Finsbury Park mosque attack: Londoners bring flowers to vigil in show of solidarity with victims

Hundreds of people came together outside a mosque in Finsbury Park where man drove van into crowd of worshippers

Loulla-Mae Eleftheriou-Smith
Tuesday 20 June 2017 10:11
London residents bring flowers in solidarity with Finsbury Park Mosque after attack

Hundreds of people took flowers to Finsbury Park and gathered outside a mosque in the area on Monday night at a vigil held for victims of the terrorist attack that took place less than 24 hours earlier.

One man died and 11 people were injured when 47-year-old Darren Osborne allegedly rammed a white van into a crowd of worshippers at around 12:30 on Monday morning.

He seems to have deliberately targeted the north London area at a time when it was busy with Muslim worshippers attending Ramadan night prayers at their local mosques.

Witnesses described hearing him shout: “I’m going to kill all Muslims.”

He was arrested on suspicion of the commission, preparation or instigation of terrorism including murder and attempted murder.

Just hours after his arrest, people were filmed walking towards a vigil for the victims in their droves, many carrying roses and other bright flowers.

Some held signs stating “United against all terror” and “#WeStandTogether”.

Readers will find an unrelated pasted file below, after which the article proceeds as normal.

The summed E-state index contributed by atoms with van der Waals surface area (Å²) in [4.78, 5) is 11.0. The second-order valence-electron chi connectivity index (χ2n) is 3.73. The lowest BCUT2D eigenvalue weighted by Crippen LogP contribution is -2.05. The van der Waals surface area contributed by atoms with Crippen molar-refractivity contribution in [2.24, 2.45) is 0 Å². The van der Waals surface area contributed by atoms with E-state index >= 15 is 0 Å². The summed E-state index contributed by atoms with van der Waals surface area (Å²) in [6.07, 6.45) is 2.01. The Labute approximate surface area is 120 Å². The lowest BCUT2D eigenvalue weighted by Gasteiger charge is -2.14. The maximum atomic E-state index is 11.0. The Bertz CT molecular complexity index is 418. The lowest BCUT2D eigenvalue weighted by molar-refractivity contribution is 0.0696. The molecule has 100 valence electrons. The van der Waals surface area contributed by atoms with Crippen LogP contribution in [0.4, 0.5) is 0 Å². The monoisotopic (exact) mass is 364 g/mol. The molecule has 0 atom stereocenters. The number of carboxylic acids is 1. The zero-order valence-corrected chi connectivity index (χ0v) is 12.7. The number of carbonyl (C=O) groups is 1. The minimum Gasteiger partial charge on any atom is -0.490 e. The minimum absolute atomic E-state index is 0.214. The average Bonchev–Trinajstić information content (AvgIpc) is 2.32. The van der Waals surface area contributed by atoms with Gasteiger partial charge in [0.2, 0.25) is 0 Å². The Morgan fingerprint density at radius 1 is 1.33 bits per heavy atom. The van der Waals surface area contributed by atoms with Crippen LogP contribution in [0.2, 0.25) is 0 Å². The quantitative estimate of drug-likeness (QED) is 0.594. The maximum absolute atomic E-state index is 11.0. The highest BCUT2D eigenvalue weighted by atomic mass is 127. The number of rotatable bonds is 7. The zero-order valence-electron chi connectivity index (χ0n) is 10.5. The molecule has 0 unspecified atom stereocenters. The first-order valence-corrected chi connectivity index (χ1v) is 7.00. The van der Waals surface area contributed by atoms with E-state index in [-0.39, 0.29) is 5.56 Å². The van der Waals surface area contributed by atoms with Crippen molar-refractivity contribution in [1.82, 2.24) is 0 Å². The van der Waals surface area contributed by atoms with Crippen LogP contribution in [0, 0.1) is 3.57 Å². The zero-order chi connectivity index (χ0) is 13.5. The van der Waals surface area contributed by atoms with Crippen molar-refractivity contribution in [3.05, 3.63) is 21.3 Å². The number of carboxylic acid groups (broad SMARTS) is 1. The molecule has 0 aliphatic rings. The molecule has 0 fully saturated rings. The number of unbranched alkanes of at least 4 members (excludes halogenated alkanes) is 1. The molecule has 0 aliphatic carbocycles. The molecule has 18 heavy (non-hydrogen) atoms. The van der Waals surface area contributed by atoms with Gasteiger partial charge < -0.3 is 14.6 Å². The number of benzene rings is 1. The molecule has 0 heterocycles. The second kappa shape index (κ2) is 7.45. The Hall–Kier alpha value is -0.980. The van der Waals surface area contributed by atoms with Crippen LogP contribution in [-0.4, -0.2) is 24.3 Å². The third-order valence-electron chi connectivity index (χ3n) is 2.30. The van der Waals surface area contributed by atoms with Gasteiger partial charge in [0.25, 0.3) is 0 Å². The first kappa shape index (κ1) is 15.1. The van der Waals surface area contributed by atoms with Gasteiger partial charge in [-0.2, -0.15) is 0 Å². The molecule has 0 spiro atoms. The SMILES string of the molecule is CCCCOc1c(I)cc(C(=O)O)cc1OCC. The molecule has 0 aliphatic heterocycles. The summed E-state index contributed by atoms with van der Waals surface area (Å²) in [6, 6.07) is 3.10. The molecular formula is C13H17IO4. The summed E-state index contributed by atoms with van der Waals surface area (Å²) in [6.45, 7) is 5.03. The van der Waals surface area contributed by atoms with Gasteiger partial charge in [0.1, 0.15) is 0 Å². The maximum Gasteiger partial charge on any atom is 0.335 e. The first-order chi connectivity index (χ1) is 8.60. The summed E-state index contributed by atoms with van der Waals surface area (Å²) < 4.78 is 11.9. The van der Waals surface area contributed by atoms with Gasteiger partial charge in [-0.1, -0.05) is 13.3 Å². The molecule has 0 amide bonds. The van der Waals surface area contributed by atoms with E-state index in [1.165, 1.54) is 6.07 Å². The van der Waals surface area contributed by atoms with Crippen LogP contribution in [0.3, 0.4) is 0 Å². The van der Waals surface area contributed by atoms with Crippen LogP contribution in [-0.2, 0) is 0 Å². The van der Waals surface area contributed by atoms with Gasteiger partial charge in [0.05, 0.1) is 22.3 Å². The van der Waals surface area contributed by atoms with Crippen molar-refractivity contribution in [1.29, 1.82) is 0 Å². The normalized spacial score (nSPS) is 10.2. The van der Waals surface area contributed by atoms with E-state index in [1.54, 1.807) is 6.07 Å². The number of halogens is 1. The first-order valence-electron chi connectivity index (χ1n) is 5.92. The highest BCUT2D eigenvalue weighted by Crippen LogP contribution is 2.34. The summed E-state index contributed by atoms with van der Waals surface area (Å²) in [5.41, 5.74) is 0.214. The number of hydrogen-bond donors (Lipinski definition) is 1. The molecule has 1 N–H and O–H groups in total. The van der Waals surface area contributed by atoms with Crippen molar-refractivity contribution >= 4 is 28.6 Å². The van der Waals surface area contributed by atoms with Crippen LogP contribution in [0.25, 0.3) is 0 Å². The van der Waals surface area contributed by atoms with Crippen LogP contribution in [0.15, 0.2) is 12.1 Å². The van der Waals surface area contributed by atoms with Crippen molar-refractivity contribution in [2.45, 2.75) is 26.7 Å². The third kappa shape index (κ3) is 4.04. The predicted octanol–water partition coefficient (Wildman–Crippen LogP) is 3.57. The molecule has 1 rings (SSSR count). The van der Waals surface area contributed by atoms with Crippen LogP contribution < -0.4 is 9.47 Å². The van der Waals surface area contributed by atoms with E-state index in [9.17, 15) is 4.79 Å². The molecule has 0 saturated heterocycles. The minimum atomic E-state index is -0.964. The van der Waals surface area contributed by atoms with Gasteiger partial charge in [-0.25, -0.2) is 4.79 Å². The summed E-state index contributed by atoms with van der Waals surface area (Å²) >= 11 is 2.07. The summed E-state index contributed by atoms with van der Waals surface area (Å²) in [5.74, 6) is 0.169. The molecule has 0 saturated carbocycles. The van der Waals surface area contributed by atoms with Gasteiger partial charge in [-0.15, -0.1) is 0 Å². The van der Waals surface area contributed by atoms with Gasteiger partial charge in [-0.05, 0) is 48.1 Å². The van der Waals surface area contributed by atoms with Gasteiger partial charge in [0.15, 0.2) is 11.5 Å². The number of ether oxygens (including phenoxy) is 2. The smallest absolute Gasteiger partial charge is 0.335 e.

Faith leaders were joined by Metropolitan Police Commissioner Cressida Dick at the vigil, which started with a short silence.

Mohammed Kozbar, chairman of Finsbury Park Mosque, praised the “great response” from the community and said the attack was “similar” to those on Westminster, Manchester and London Bridge.

"Yesterday we all experienced a horrific attack on our families, on our freedom, on our dignity. A man, a father of six children, being killed in cold blood and many injured by an extremist, by a terrorist," Mr Kozbar said.

"These people, these extremists, their aim is to divide our communities, is to spread hatred, fear and division among our communities.

(Getty Images )
(Getty Images )
(Getty Images )

"We all have harmony in this area, and these people try to divide us, but we tell them that 'We will not let you do that'."

Other faith leaders from the community also spoke at the vigil, including the Bishop of Stepney the Rt Rev Adrian Newman, who told the crowd "an attack on one faith is an attack on us all".

Rabbi Herschel Gluck said the incident hurt and was an attack on "every single Muslim in the UK and beyond".

"But really an attack on the Muslim community is an attack on every single citizen in Great Britain, because we are one nation, under one god, living together, working together, co-operating together in this country," he added.

Scotland Yard said extra police patrols would be deployed to reassure the public and those observing Ramadan.

Additional reporting by PA